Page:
Medal of Honor bears a major distinction. Created by Steven Spielberg, this suspense-
filled World War II adventure looks and feels like the director's critically acclaimed film,
Saving Private Ryan.
The only thing missing is heart. You never identify with your character. That said, the
sound experience rivals that of last year's outstanding Metal Gear Solid. The game
relies heavily on silence to create a sense of mystery, stealth, and anticipation.
However, that sense dissipates somewhat as the game progresses. Eventually you get
sick of shooting Nazis. (We played every level.)
Throughout the 24 levels, though, the briefings become increasingly interesting and
informative. These mini history lessons go into quite a bit of detail on military craft and
weaponry of the time. Actual film footage is used in many cases.
Medal of Honor is intelligent in many ways. This is both good and bad for the player.
It's bad when the game's artificial intelligence is smart enough to make Nazis throw your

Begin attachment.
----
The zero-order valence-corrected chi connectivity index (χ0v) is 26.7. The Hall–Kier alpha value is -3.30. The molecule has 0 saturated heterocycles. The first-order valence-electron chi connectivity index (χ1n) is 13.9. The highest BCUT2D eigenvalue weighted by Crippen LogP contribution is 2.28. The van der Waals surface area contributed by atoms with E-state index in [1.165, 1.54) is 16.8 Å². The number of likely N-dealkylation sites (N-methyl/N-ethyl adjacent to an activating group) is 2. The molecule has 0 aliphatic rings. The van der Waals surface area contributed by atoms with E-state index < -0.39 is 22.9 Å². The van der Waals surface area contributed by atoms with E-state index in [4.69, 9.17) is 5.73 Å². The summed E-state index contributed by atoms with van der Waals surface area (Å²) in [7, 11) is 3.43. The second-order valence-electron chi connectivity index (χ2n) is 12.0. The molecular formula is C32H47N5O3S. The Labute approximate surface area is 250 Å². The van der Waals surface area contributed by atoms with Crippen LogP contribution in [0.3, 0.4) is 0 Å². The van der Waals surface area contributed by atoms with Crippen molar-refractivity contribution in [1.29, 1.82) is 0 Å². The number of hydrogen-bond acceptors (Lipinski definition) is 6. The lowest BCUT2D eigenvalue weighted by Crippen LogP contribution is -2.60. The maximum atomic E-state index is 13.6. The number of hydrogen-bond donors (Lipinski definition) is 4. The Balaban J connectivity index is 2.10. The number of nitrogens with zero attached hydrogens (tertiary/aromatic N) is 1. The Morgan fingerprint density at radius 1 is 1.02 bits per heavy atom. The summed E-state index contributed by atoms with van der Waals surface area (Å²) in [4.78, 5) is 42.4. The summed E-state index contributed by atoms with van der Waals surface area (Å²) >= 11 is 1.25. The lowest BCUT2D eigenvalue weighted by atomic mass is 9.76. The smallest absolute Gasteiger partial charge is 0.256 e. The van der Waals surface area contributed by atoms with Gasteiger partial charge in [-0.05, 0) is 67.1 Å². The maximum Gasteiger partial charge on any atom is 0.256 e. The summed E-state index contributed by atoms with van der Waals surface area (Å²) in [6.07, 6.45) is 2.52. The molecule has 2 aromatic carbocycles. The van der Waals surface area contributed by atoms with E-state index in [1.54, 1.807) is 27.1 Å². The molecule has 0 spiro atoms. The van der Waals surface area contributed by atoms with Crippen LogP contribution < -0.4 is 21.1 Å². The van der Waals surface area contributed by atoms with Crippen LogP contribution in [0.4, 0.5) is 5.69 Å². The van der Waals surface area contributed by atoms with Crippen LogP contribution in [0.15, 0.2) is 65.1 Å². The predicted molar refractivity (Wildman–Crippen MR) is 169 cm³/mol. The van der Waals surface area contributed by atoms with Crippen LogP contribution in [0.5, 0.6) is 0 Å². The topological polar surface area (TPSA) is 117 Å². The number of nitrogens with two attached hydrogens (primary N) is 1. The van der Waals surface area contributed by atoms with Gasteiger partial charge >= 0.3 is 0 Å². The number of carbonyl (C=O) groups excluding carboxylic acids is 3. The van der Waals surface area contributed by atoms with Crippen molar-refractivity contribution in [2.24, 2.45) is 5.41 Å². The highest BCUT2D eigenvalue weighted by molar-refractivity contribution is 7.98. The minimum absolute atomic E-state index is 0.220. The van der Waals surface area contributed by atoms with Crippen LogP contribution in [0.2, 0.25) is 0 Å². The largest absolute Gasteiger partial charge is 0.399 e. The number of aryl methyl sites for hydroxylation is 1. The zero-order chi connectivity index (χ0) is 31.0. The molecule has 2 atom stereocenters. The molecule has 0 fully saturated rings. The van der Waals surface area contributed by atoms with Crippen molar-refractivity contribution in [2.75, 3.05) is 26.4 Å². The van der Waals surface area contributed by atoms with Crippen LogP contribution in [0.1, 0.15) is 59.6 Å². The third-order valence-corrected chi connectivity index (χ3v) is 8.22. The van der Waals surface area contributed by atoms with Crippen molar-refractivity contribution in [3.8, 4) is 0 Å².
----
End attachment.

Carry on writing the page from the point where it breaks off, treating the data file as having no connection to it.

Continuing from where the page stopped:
grenades back at you! It's good when the objectives are always listed on the pause
screen so you don't have to remember anything.
Aiming is a little cumbersome. Sometimes you don't have enough time to shoot
accurately, though you might have an easier time aiming with the R3 control stick.
Aiming and walking at the same time can be tricky, but you'll get used to it. Try it, stick
with it beyond your initial rejection, and you'll be surprised at how well you adapt.
Of course, a multi-player mode is included, following in the footsteps of GoldenEye. In
this mode, you can choose your uniform and select the arsenal of your choice. This
reviewer is not a big multi-player fan, so I won't comment on that aspect of play.
Overall, Medal of Honor is a rewarding experience even at its weakest points.